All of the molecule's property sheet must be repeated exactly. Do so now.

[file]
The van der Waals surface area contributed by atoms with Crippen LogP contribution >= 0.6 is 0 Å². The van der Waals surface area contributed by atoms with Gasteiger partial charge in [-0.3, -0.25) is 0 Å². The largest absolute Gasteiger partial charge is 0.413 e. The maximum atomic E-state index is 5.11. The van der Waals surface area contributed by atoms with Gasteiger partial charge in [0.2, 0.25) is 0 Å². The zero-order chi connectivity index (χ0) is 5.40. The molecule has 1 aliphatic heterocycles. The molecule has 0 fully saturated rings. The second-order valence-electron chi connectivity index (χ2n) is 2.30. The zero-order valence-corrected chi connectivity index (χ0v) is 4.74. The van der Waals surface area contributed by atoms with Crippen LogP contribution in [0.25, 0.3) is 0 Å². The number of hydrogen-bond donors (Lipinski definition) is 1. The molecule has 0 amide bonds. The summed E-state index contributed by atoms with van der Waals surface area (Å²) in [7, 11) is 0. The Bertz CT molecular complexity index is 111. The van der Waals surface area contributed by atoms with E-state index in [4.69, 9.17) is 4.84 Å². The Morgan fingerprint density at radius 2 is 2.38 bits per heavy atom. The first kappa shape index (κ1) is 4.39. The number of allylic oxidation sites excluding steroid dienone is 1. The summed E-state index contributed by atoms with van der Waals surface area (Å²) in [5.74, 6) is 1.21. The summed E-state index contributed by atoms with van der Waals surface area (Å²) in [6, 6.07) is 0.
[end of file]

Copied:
The van der Waals surface area contributed by atoms with Crippen LogP contribution >= 0.6 is 0 Å². The van der Waals surface area contributed by atoms with Gasteiger partial charge in [-0.3, -0.25) is 0 Å². The largest absolute Gasteiger partial charge is 0.413 e. The maximum atomic E-state index is 5.11. The van der Waals surface area contributed by atoms with Gasteiger partial charge in [0.2, 0.25) is 0 Å². The zero-order chi connectivity index (χ0) is 5.40. The molecule has 1 aliphatic heterocycles. The molecule has 0 fully saturated rings. The second-order valence-electron chi connectivity index (χ2n) is 2.30. The zero-order valence-corrected chi connectivity index (χ0v) is 4.74. The van der Waals surface area contributed by atoms with Crippen LogP contribution in [0.25, 0.3) is 0 Å². The number of hydrogen-bond donors (Lipinski definition) is 1. The molecule has 0 amide bonds. The summed E-state index contributed by atoms with van der Waals surface area (Å²) in [7, 11) is 0. The Bertz CT molecular complexity index is 111. The van der Waals surface area contributed by atoms with E-state index in [4.69, 9.17) is 4.84 Å². The Morgan fingerprint density at radius 2 is 2.38 bits per heavy atom. The first kappa shape index (κ1) is 4.39. The number of allylic oxidation sites excluding steroid dienone is 1. The summed E-state index contributed by atoms with van der Waals surface area (Å²) in [5.74, 6) is 1.21. The summed E-state index contributed by atoms with van der Waals surface area (Å²) in [6, 6.07) is 0.